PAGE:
Guide to Runner’s Knee

Runner’s knee is one of the most common overuse injuries experienced by runners.  It can cause pain in the front of the knee, around the knee, or behind the knee cap.  Read on to learn more about runner’s knee.

What is Runner’s Knee?

Runner’s knee is also known as patellofemoral pain syndrome (PFPS).  The pain originates from the patella, which is the knee cap, as it moves at the knee joint.  Doctors believe that runner’s knee is caused by the way that the knee cap glides with the femur (thigh bone).  This can be caused by imbalance, tightness, or weakness of the thigh muscle.  The calf muscles and iliotibial (IT) band can also be involved in the problem.

Overuse often contributes to runner’s knee.  Sometimes, it occurs as the result of overcompensating for another injury.

Recognizing Runner’s Knee

Despite the name, you don’t have to be a runner to get runner’s knee.  Runners, walkers, and athletes from all types of different sports can develop it.  If you have pain in the vicinity of the kneecap, there is a good chance that it is runner’s knee.

This pain can present as anything from a dull ache to a sharp, burning pain.  The pain is not limited to when you are being active, either.  Runner’s knee can cause pain when you are sitting in the car for an extended period of time or sitting in a movie theatre.  The knee might pop, feel weak or unstable, or give out suddenly.

Treatment for Runner’s Knee

If you have runner’s knee, you may need to temporarily cut back on your activity.  Rest the knee, apply ice, and (if advised by your doctor or pharmacist), take anti-inflammatory medication.  It is particularly important to apply ice to the knee after activity.

Home exercises and stretching can help to strengthen the knee and reduce pain.  Check out these exercise instructions for runner’s knee: http://mydoctor.kaiserpermanente.org/ncal/Images/Patellofemoral%20Pain%20Syndrome_tcm28-180773.pdf.

You should also take a look at your running shoes.  Do you notice that the bottoms of the shoes are unevenly worn?  You may have an imbalance in your gait that is contributing to your pain.  Visit a specialised shoe store ( custom shoe shop ) and have a gait analysis performed.  This will identify any gait abnormalities, such as over pronating or under pronating.  In many cases, using orthotic devices to correct the gait will help to relieve pain.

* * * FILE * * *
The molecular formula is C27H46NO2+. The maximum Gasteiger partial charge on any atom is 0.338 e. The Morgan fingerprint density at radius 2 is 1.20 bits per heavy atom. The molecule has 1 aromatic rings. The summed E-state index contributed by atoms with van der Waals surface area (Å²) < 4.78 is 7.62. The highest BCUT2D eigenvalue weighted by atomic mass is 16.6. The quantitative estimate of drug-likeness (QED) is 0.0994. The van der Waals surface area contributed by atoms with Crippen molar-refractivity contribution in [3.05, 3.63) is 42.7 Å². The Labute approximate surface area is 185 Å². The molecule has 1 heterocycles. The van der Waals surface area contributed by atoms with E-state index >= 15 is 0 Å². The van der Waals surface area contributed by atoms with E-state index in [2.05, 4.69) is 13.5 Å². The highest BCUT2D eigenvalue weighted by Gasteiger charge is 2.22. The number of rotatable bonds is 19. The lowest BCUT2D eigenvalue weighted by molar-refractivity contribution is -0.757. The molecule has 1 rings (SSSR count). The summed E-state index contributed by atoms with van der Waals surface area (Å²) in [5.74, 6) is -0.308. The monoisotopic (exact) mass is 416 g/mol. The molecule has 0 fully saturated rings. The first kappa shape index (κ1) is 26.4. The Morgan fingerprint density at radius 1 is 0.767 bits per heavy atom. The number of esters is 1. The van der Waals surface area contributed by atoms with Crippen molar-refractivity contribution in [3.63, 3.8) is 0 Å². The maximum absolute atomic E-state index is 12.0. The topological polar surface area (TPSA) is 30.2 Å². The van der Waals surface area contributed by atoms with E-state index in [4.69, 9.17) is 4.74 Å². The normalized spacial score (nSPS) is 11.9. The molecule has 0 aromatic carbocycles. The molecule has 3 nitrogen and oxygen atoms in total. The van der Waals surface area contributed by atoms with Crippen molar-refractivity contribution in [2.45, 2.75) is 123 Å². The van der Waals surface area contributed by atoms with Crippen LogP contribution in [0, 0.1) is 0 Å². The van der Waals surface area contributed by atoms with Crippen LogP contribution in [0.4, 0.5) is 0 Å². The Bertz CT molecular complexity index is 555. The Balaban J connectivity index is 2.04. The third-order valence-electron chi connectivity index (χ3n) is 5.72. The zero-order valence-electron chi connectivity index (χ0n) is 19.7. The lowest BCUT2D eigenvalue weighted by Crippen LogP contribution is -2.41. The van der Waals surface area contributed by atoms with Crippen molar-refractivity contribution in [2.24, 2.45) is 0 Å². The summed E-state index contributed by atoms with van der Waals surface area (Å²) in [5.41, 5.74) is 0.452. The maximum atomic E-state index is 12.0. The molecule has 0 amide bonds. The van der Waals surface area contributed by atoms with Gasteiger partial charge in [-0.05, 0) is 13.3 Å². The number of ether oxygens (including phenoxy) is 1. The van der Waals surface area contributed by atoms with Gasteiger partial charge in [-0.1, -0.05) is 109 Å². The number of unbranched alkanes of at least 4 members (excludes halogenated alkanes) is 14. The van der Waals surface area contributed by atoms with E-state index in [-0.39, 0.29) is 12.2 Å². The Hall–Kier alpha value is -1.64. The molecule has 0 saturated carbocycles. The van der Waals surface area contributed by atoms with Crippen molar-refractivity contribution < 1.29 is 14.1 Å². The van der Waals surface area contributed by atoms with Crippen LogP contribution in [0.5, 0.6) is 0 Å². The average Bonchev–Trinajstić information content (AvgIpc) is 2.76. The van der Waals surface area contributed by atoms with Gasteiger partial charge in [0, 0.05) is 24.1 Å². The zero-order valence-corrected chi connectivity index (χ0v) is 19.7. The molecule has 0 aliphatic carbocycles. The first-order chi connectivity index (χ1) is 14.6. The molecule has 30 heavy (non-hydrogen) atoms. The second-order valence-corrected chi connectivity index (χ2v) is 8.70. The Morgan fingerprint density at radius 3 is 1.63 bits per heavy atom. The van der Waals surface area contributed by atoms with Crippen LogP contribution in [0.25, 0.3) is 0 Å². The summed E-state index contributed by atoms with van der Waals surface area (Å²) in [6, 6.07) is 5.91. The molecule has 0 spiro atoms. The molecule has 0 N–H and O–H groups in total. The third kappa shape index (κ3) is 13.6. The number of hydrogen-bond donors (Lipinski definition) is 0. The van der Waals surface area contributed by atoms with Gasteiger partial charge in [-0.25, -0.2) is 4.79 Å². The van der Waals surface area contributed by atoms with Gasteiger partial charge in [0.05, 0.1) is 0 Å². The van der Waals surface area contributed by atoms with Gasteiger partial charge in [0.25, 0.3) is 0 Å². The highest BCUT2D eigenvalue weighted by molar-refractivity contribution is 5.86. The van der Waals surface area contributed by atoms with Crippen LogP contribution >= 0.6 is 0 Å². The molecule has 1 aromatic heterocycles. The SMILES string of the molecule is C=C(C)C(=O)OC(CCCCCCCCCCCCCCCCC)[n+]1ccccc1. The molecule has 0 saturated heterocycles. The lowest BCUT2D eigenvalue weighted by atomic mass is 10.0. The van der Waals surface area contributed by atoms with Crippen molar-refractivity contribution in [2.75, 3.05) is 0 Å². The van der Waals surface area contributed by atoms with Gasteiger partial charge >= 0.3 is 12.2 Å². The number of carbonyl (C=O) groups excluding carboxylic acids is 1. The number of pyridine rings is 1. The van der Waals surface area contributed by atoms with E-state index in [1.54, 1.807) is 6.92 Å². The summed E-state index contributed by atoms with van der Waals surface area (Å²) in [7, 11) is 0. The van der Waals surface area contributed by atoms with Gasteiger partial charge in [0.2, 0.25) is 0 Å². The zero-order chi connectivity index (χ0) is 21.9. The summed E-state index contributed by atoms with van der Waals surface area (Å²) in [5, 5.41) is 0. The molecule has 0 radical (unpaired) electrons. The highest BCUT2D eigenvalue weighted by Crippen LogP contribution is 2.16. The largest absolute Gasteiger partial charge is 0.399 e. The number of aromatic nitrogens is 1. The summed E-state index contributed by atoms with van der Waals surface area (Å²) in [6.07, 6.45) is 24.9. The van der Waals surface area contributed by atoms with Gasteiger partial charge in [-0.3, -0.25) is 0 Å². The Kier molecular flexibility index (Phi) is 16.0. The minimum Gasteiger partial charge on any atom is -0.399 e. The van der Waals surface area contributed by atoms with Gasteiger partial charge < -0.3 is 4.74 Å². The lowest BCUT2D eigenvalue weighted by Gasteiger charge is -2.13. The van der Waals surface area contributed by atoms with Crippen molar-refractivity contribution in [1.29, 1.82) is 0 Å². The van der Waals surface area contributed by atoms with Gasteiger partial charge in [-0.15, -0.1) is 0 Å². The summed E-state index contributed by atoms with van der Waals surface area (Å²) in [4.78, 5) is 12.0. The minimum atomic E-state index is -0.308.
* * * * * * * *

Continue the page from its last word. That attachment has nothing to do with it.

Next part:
Preventing Runner’s Knee

There are several things that you can do to prevent runner’s knee.  Be sure to always stretch thoroughly before running, and don’t overdo. Slowly increase your mileage over a period of time to help you increase your strength and flexibility.   Don’t increase your mileage by more than 10% per week at the maximum.

Cross-training can also help to prevent injury.  It helps to strengthen different muscles than you would use for running, which prevents muscle strength imbalances.  Try to run on softer surfaces, too.  Pavement is hard on the body, so try a softer surface to decrease the impact on your knees.

Finally, wear proper shoes.  The shoes should be high-quality, but they also need to be the right type of shoes for your feet.  Visit a specialised shoe store ( custom shoe shop ) for a gait analysis.  The professionals there can recommend the best shoes for your particular gait and needs.  You might also benefit from over the counter arch supports or custom made arch supports.  These devices can provide the support and stability that you need to help prevent or recover from an injury.

At Foot Solutions, we provide gait analysis as well as a wide selection of shoes, over the counter arch supports, and custom arch supports.